With so many people in the area, a no-brainer issue is the lack of housing. In Billings, the issue is especially a lack of suitable housing.

Although one may think they have found an affordable home or apartment at a great deal, chances are there is something seriously wrong with it.

The housing shortage does not affect solely Billings and is an issue all across the state of Montana. With so few available homes and apartments, the existing ones can be quite expensive.

Only 2 hours from Billings in Bozeman, Montana you will find some of the most expensive housing in the United States.

6. The Smell

If you are like me and don’t have a sense of smell then you should have no problem breathing in Billings. However, for the rest of you, the unappealing smell may pose an issue with living there.

Although I can not personally attest to the town smelling bad, many locals informed me that this was in fact an issue with living in Billings.

This foul smell results from the two refineries as well as the close quarters of the city. It’s simple, the closer people are, the harder it will be to keep the area clean. Adding the refineries to the mix only worsens the problem.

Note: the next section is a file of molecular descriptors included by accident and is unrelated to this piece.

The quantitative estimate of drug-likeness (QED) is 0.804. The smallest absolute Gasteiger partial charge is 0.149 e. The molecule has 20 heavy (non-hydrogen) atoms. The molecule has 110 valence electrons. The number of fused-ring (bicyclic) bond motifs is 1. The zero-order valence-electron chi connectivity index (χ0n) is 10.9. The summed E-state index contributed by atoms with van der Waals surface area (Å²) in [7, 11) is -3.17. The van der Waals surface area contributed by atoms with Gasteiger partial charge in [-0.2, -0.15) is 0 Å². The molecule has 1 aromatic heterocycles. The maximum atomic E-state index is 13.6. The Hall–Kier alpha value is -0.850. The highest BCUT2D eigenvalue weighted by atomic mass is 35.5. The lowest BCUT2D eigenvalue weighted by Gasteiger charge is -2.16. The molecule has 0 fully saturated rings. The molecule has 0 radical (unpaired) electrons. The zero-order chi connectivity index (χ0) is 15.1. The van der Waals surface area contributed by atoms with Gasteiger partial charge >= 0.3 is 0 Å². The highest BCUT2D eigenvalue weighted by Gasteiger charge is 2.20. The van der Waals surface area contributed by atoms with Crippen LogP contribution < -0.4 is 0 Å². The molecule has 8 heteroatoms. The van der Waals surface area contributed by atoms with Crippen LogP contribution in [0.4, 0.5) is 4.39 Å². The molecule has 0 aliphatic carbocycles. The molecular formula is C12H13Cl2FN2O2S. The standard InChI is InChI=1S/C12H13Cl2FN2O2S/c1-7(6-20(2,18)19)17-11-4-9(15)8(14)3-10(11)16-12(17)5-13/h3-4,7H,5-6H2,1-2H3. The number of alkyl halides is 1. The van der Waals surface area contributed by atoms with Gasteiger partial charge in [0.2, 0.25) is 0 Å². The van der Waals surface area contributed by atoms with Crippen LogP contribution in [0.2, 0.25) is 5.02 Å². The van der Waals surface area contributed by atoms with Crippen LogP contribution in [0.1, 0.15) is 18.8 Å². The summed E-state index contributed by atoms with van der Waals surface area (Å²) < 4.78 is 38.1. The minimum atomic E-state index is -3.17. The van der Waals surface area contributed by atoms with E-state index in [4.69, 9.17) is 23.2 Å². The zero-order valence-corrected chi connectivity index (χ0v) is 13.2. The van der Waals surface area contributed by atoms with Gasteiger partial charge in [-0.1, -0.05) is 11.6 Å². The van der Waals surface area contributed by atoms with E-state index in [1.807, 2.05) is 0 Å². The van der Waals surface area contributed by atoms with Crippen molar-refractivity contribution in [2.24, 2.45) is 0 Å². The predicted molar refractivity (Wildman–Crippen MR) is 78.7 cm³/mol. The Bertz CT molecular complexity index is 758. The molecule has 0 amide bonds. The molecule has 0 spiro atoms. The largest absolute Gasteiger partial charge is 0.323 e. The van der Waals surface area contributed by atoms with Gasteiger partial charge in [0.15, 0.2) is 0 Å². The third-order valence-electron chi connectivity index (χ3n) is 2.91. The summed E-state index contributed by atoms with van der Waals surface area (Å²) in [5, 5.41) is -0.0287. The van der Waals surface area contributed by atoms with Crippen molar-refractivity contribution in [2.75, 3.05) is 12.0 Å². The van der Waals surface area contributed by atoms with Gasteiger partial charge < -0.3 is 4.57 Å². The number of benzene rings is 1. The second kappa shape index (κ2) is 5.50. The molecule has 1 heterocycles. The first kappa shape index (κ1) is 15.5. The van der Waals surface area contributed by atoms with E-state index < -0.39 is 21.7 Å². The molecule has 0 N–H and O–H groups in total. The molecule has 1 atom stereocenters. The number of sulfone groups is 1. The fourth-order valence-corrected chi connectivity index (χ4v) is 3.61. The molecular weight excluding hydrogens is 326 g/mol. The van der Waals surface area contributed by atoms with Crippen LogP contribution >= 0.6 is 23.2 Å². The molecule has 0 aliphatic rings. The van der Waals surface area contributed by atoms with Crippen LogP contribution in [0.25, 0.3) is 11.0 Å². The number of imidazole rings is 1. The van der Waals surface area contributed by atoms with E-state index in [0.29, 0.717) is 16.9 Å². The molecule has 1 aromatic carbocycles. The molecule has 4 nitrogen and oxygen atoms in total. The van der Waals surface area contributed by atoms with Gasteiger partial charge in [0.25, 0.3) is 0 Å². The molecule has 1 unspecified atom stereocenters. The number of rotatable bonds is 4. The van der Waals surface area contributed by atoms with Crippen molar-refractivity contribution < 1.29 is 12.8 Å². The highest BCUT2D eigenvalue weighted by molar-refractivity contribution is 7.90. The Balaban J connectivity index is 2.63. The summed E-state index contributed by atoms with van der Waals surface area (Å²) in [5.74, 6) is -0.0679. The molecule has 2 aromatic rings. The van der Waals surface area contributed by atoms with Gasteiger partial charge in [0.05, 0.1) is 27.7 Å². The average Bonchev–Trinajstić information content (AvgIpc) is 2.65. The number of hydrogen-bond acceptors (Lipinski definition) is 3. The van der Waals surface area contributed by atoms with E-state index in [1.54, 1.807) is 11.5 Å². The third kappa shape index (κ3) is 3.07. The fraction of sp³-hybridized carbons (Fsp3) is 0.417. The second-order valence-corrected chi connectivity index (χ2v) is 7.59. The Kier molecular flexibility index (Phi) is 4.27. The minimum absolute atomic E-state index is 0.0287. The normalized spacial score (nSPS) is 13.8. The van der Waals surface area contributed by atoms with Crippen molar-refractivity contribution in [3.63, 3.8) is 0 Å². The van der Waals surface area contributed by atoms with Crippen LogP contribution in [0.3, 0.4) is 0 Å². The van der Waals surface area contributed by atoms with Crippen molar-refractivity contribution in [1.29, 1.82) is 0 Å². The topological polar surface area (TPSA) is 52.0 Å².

5. Big City Problems, on a Large Town Budget

As aforementioned, Billings is a big, little city. There are lots of people, but it acts much like a small town. Aside from the behavior of its citizens, Billings city’s budget reflects a small town as well.

One of the greatest issues facing Billings is homelessness. Hundreds of homeless people find themselves in the streets of Billings. Shelters overcrowded and the police force understaffed to help settle disputes among the population.

Homelessness is not Billings’ only issue hindered by a lack of funding. The cities, large town budget has led to a variety of issues throughout the area.

4. Strong Wind Speeds

Like any Montana town, it could be snowing in the morning in Billings and sunny by the afternoon. However, another weather phenomenon affecting Billings is strong winds.

Even on the sunniest of days much of the area is plagued by damaging high wind speeds.

On some occasions, these wind speeds can even lead to tornadoes. In 2010, a tornado struck Billings on Father’s day. Rated as an EF2 this tornado tore through town for 12 minutes. The majority of the damage was structural but cost over thirty million dollars in repairs.

Although a tornado is a rare occurrence, high wind speeds are something you can count on often.